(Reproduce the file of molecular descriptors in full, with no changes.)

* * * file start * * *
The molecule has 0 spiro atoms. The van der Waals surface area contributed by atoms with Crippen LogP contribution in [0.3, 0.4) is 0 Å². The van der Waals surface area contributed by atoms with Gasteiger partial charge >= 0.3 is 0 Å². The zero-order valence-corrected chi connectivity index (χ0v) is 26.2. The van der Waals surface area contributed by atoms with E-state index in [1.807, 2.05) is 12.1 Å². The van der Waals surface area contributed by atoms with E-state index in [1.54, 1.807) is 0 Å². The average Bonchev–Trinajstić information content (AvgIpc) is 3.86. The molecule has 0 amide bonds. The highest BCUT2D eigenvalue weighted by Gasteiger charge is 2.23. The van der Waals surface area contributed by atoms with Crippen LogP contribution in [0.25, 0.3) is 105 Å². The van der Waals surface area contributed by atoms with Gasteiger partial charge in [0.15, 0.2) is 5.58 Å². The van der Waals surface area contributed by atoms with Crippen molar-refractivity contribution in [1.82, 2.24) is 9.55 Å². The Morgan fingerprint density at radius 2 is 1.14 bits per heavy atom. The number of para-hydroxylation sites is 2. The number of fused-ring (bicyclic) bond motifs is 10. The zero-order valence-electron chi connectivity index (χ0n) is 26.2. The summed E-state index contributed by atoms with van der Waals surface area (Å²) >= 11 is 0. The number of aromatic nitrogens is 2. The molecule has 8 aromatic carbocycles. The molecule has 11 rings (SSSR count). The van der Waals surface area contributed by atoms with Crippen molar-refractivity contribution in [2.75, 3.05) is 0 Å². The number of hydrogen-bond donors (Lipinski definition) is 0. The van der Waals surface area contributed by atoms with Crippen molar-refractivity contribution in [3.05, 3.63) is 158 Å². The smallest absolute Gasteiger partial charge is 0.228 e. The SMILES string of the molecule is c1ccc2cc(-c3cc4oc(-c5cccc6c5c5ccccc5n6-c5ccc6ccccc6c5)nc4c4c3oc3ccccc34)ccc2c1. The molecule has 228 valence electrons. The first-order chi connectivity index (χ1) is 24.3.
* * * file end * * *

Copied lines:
The molecule has 0 spiro atoms. The van der Waals surface area contributed by atoms with Crippen LogP contribution in [0.3, 0.4) is 0 Å². The van der Waals surface area contributed by atoms with Gasteiger partial charge >= 0.3 is 0 Å². The zero-order valence-corrected chi connectivity index (χ0v) is 26.2. The van der Waals surface area contributed by atoms with E-state index in [1.807, 2.05) is 12.1 Å². The van der Waals surface area contributed by atoms with E-state index in [1.54, 1.807) is 0 Å². The average Bonchev–Trinajstić information content (AvgIpc) is 3.86. The molecule has 0 amide bonds. The highest BCUT2D eigenvalue weighted by Gasteiger charge is 2.23. The van der Waals surface area contributed by atoms with Crippen LogP contribution in [0.25, 0.3) is 105 Å². The van der Waals surface area contributed by atoms with Gasteiger partial charge in [0.15, 0.2) is 5.58 Å². The van der Waals surface area contributed by atoms with Crippen molar-refractivity contribution in [1.82, 2.24) is 9.55 Å². The Morgan fingerprint density at radius 2 is 1.14 bits per heavy atom. The number of para-hydroxylation sites is 2. The number of fused-ring (bicyclic) bond motifs is 10. The zero-order valence-electron chi connectivity index (χ0n) is 26.2. The summed E-state index contributed by atoms with van der Waals surface area (Å²) >= 11 is 0. The number of aromatic nitrogens is 2. The molecule has 8 aromatic carbocycles. The molecule has 11 rings (SSSR count). The van der Waals surface area contributed by atoms with Crippen molar-refractivity contribution in [2.75, 3.05) is 0 Å². The number of hydrogen-bond donors (Lipinski definition) is 0. The van der Waals surface area contributed by atoms with Crippen molar-refractivity contribution in [3.05, 3.63) is 158 Å². The smallest absolute Gasteiger partial charge is 0.228 e. The SMILES string of the molecule is c1ccc2cc(-c3cc4oc(-c5cccc6c5c5ccccc5n6-c5ccc6ccccc6c5)nc4c4c3oc3ccccc34)ccc2c1. The molecule has 228 valence electrons. The first-order chi connectivity index (χ1) is 24.3.